?If he dies, he dies.? -Drago
I?m sure this is a thought that has gone through your head during a workout before. Some days you have it and some days you don?t. That feeling of wanting to just lie on the floor because you don?t have the energy to move on.
We?ve all been there at some point, hell, mine was last week after I decided to jump in with our clients and do Ben?s Cardio Conditioning class. Although the reason for replaying Rocky IV scenes in my head might of just been because I had a weekend consisting of watching every movie, yes, even the one with Tommy Gunn.
BUT, what if I actually could of prevented this feeling all together? What I didn?t tell you is that the prior 10 days I had just logged about 80 miles of mountain biking and 40 miles of backpacking. My body was pretty shot to say the least, but I just FELT like I needed to workout. Truth is I should of taken the day off..
There?s a growing misconception that if you aren?t working out every day then you?re not going to achieve your fitness goals. Whether that be finally realizing that the Dad Bod is not ?in,? or trying to get arms like Cameron Diaz. Seriously, look at those!
Best arms in Hollywood
I?m here to try and put that to rest. **Ba dum tsss**
Rest is a good thing, it?s actually very important for fat loss and muscle gain and not utilizing it could be the reason why you?re in a little bit of a rut. More importantly, its fricken science!
Don?t worry I?m not going to get all nerdy on you (but if you want that, check this out: ?A Syndrome Produced by Diverse Nocuous Agents?). Resting makes you stronger and you need to stop going balls to the wall 6 days a week because you aren?t helping yourself.
You get stronger by recovering from exercise.This simple concept forms the basis of exercise physiology. Hans Selye first described it in 1936. Other professionals like Kraemer and Zatsiorsky have expanded on it further. The basic theory goes like this:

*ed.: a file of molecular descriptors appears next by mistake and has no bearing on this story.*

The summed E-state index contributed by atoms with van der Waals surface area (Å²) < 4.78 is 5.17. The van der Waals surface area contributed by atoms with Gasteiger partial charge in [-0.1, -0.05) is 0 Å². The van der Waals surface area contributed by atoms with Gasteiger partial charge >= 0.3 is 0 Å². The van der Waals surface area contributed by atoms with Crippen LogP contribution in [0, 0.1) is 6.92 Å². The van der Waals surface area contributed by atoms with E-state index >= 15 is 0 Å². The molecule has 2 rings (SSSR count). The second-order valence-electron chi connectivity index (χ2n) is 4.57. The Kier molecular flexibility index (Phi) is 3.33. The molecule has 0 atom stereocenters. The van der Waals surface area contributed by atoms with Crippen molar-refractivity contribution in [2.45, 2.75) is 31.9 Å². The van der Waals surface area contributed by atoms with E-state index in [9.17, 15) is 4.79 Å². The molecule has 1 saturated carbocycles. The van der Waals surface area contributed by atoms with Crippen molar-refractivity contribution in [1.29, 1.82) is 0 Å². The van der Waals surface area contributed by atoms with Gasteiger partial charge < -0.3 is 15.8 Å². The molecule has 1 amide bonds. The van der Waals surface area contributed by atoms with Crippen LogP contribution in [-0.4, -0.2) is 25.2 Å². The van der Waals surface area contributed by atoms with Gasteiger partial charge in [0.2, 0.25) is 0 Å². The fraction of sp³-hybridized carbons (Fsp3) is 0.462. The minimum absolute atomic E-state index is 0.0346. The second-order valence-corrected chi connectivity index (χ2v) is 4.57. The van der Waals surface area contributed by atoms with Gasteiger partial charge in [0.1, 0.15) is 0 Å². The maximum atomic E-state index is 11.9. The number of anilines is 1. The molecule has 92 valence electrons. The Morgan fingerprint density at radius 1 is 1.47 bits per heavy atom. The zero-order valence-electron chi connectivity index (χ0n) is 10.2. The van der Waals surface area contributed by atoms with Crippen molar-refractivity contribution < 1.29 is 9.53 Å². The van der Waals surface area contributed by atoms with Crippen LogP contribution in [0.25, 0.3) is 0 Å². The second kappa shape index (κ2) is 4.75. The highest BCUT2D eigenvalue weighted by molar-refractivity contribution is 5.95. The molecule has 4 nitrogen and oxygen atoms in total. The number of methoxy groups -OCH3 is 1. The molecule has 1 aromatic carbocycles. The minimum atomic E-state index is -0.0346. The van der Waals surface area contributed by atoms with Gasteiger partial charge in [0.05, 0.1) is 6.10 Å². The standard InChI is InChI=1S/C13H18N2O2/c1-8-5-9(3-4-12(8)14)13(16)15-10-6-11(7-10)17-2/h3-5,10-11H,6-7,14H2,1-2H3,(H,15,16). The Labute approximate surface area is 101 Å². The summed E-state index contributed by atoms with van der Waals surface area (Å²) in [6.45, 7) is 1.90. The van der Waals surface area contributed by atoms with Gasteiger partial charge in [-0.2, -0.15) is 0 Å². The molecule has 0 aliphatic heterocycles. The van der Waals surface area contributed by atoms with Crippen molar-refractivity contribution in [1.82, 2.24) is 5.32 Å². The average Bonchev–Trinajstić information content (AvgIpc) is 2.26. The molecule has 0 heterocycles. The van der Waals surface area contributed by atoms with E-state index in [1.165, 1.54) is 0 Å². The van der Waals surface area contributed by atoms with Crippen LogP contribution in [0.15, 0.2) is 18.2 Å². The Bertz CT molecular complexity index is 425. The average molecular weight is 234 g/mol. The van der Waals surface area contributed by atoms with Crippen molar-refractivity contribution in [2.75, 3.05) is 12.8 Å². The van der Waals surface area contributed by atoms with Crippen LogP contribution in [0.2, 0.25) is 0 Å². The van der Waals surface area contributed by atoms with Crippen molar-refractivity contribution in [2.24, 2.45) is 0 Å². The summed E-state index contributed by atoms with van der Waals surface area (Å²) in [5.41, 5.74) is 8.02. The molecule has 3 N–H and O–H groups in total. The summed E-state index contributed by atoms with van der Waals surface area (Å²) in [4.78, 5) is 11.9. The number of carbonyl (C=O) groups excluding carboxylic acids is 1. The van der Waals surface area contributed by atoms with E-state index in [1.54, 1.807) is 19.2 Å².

1. Provide a stimulus to an organism (exercise)
2. Remove the stimulus (rest)
3. The organism adapts to better handle the stimulus (Next time you can pick up those 25s instead of sticking with the 20s). This is called supercompensation.
You know that Step #1 is important. Step #3 is what everyone wants to achieve. But Step #2 is often neglected and an afterthought. Yet, it?s one of the most important pieces.
What happens when you neglect Step #2 and you never remove the stimulus (you continue to exercise constantly)? Seyle actually studied that too. The organism dies. To relate that to fitness, it?s saying that a never-ending stimulus (unceasing exercise) doesn?t make you better. It makes you worse.
I like to use the analogy that not taking a day of and resting is like picking a scab. If you continue to pick at a scab it?s going to continue to keep bleeding and not heal. You?re muscles act in the same way. Every time you work out you?re stressing and breaking down the muscle. If you don?t allow it time to regenerate and repair its never going to fully heal.
So how is this keeping you from looking like Cameron Diaz?
Muscle burns fat. If you don?t have muscle, you don?t burn away the fat. So while you might think lifting every day is building muscle and making you stronger and burning away the fat, the reality is that when you aren?t lifting is when you?re getting the results.
My suggestion is that you refrain from working out more than 3 days consecutively. I don?t like to suggest complete rest for the whole week unless you?ve been on an uninterrupted tear at the gym. Instead I suggest a couple active recovery workouts, some low intensity yoga, and yes, some straight-up rest. Active recovery means you are working, but not at an intensity that is breaking down muscle or leaving you completely exhausted. One of my favorite recovery is rowing 2000 meters or going out for a bike ride through town.
These are low impact things that will give the body a rest. It?s fine to take a night off from the gym, not to mention a great excuse to catch up on Stranger Things.
?Sorry huh, not going to the gym. It?s a rest day and I have Netflix waiting for me.?
So next time you find yourself quoting Sylvester Stallone movies because you?re dog tired, lying on the gym floor, seriously think about a rest day. You will see your results faster. You?ll suffer fewer chronic injuries. You?ll be less prone to burning out. You?ll overall just be better. Try it.
Kraemer, William J.; Zatsiorsky, Vladimir M. (2006). Science and Practice of Strength Training, Second Edition.